I remember getting the call at work. I was a manager at a four-level banking branch. I had just walked in the drive-thru to send my teller to lunch. I took the call that dropped me to my knees with a gut-wrenching reality. There was an immeasurable amount of anger that rolled up the spine of my back after identifying him at the morgue. I will never forget the cry that emoted from my parents. Or what it was like as I held my mother while she cried, the heat that her body created was that of a teapot on the stove. I wanted to avenge my family! Everything in me needed to strike back. Through tears and mucus, my mother pleaded and asked firmly that I leave this alone. She said, “They will only twist the story and bring up his record to justify how they are portraying this story.” But I did not care; in my nativity, I thought I could rationalize and make it make sense. But, my mother assured me, “This is how the system is. Please promise me that you won’t do anything?” My brother left this earth in 2002, but this year he would have been 38. He’s never met my son, who is named after him - born only five years later. The loss that my family endured has never healed. I kept my mother's request and did not go after the media outlet. My brother kept his promise and didn’t take it to the street in revenge. The detectives on the case never solved the murder because the clues of the case went cold. After all, all resources went to the Johns Hopkins campus assault JHUAssualt. I watched my dad’s heart shatter into a thousand pieces because he didn’t have enough money to compete with an institution like Johns Hopkins, and because his last name isn’t Weinburg, his son’s life didn’t matter. As I look back at my family's experience, there is a theme here.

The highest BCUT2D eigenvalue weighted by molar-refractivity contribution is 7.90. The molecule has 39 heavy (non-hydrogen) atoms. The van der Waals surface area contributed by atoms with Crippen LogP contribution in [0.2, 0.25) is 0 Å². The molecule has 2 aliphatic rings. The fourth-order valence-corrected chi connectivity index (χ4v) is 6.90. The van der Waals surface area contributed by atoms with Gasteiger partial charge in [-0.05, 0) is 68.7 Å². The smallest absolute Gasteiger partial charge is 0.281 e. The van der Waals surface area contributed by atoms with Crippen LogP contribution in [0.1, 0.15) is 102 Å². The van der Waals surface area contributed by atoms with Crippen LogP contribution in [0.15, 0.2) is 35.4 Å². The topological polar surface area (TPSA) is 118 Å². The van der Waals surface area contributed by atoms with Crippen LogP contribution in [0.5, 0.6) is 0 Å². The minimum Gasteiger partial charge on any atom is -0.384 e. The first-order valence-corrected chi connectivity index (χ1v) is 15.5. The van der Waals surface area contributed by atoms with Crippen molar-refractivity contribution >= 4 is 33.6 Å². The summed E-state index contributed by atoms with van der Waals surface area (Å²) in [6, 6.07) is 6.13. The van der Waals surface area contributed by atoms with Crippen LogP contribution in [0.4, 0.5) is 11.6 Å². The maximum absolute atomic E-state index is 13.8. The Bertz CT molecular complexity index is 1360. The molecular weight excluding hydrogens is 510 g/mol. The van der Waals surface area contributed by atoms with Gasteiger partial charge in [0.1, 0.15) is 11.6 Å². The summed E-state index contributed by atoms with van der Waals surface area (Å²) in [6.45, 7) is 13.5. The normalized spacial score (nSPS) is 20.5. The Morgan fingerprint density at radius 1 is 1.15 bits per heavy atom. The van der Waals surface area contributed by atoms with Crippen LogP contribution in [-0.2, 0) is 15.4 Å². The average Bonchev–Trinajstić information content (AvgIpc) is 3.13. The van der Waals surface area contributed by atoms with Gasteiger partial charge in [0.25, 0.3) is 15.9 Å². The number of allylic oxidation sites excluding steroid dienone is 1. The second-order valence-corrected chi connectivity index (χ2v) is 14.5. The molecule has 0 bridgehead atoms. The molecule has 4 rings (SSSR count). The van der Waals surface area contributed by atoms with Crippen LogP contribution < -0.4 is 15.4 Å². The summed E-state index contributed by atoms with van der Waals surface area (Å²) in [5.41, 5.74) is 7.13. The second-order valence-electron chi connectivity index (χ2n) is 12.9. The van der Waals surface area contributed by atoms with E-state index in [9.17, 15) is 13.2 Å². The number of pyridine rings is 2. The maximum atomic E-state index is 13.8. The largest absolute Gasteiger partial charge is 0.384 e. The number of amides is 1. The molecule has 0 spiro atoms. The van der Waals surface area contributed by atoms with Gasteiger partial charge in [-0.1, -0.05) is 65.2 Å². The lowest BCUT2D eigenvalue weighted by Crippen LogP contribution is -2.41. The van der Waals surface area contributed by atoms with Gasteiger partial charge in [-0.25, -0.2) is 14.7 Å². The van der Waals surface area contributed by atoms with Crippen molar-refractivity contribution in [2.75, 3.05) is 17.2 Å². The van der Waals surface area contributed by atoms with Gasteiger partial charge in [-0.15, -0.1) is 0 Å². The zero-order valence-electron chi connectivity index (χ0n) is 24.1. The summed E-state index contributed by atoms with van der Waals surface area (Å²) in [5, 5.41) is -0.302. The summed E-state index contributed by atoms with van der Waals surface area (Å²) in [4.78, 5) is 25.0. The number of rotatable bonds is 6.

Black Americans have been taught throughout history to oppress seeking any justice or due process through the established system. We’ve learned in our experiences that it doesn’t work for us. We will be moved aside, or we will be belittled and our faults will be highlighted to justify the actions taken against us. The loss of our lives is minimized to a number. My brother’s address was published in the newspaper before his next of kin was even notified of his murder. I used to watch the news every morning while getting ready for work. I just so happened to have had the television muted that morning, so I missed the report before I got to work. After this experience, I lost all respect for the media because I experienced firsthand how they sensationalized stories for ratings and cross ethical and moral boundaries for a story. More importantly, I learned to stuff my feelings and move on when these injustices happen. When these situations continue, it brings up old hurtful memories and I believe we have all reached our breaking points. We are tired of tolerating this treatment. I believe we are all asking the same questions.

"When will it all end?"

"Where are the leaders that will speak power and truth?"

"How do we give healing to people who have been oppressed and categorized as less than because of the pigment of their skin? "

Yesterday, I started a conversation with my 13-year-old Black son. I wondered, "What will the world look like 18 years from now when he’s 31?" We all have questions, and I know that we all have personal stories and experiences. I’m prayerful that George Floyd’s voice doesn’t go silent. The time to be silent has ended. I’m sorry, mother, but we must speak up! Healing and closure are needed not just for my family, but for all of the Black and Brown people who have endured suffering and injustice for over 400 years.